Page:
Ordination of men

Discussion in '2000-02 Archive' started by SaggyWoman, Sep 30, 2001.

  1. SaggyWoman

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    Is ordaination of men as deacons and elders and whatever biblical?

    If so, where?

    If not, why do we do it?
     
  2. John Wells

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    This process is seldom mentioned in the New Testament. While the technical sense of the term does not occur in the New Testament, several references do indicate an official commissioning ceremony. Therefore I don't think a real big deal should be made of it, but certainly a humble commissioning ceremony is certainly appropriate. When I was ordained a deacon, all ordained deacons present were invited to come and lay hands on me and pray for me and my wife as I was on my knees with my wife standing by my side. It is an experience I'll never forget!

    Acts 14:23 (ESV)
    23 And when they had appointed elders for them in every church, with prayer and fasting they committed them to the Lord in whom they had believed.
    Acts 6:6 (ESV)
    6 These they set before the apostles, and they prayed and laid their hands on them.
    Acts 13:3 (ESV)
    3 Then after fasting and praying they laid their hands on them and sent them off.

    God bless!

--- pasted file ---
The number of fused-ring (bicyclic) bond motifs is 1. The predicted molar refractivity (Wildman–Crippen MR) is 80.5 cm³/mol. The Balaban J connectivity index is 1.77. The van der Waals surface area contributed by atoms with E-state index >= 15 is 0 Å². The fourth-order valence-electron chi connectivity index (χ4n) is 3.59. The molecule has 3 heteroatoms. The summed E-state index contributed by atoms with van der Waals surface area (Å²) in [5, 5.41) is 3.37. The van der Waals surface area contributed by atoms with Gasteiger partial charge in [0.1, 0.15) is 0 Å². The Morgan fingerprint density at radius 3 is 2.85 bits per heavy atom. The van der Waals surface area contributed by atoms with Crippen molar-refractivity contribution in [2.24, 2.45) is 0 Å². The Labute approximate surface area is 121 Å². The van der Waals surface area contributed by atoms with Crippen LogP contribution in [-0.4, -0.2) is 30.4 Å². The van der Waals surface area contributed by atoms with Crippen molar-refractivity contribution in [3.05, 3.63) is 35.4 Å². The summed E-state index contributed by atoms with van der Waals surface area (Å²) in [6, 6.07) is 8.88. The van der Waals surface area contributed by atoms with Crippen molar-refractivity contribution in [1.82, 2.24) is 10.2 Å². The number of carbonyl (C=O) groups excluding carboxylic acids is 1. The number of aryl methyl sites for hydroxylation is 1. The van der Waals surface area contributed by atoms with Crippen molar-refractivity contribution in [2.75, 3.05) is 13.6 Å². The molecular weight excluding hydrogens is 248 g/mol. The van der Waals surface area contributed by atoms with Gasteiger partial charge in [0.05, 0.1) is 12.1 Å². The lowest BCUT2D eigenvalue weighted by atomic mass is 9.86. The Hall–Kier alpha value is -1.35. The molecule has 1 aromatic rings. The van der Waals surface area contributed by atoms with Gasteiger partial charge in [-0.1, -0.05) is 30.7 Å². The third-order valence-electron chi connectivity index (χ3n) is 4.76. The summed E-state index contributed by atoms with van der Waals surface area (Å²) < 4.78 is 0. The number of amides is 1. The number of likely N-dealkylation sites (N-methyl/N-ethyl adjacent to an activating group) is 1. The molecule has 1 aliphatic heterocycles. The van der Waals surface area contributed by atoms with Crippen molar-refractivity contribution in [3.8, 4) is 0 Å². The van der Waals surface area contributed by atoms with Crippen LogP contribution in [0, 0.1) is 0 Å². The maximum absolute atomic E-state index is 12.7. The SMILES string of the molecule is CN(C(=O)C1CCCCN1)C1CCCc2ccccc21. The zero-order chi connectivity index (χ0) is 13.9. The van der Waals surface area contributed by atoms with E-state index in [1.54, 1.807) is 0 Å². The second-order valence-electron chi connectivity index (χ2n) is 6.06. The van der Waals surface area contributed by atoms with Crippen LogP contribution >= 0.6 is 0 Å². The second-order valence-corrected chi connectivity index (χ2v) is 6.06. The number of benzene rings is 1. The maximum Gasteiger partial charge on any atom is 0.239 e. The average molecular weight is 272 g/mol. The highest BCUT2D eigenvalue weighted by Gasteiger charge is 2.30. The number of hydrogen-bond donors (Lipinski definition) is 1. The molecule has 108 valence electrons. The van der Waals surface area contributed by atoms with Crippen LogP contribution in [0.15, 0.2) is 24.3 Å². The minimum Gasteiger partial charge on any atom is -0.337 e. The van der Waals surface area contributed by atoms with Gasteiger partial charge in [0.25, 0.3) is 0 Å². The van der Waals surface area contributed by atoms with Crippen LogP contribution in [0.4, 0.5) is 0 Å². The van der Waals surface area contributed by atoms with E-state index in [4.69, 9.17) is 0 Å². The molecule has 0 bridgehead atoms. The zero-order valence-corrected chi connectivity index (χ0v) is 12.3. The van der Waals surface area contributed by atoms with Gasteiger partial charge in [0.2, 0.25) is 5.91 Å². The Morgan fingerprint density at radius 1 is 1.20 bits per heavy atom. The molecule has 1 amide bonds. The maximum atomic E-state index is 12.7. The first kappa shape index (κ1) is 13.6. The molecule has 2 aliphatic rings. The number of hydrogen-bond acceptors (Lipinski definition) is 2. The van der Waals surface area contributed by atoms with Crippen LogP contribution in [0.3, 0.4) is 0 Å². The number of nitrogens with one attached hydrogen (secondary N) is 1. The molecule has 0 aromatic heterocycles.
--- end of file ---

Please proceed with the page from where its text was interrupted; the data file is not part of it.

[ October 01, 2001: Message edited by: John Wells ]
     
  3. Barnabas H.

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    The process involves the laying on of the hands, prayer, and placing the men into the office (see Acts 6:1-6). Yes, it is very much Biblical and that's why we do it! [​IMG]
     
  4. SaggyWoman

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    but the word ordaination is not used. ..
     
  5. John Wells

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    Acts 14:23 (KJV)
    23 And when they had ordained them elders in every church, and had prayed with fasting, they commended them to the Lord, on whom they believed.
     
  6. Michael Wrenn

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    Acts 14:23 (New American Standard Bible): "And when they had APPOINTED elders for them in every church...".
     
  7. John Wells

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    A repeat of my ESV above. Was there a point to be made?
     
  8. Barnabas H.

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    <BLOCKQUOTE>quote:</font><HR>Originally posted by SaggyWoman: but the word ordination is not used...<HR></BLOCKQUOTE>

    Very clever, this SaggyWoman! For one, who studied theology, she is sure asking a lot of hypothetical questions! ;) Now what are you looking for specifically Saggy? The Biblical use of the word, the process itself, or the concept? As we know, the dictionary defines the word, ordain, as: admit (to the clergy), edict, decree, destine or predestine, order of command, select or appoint (to an office).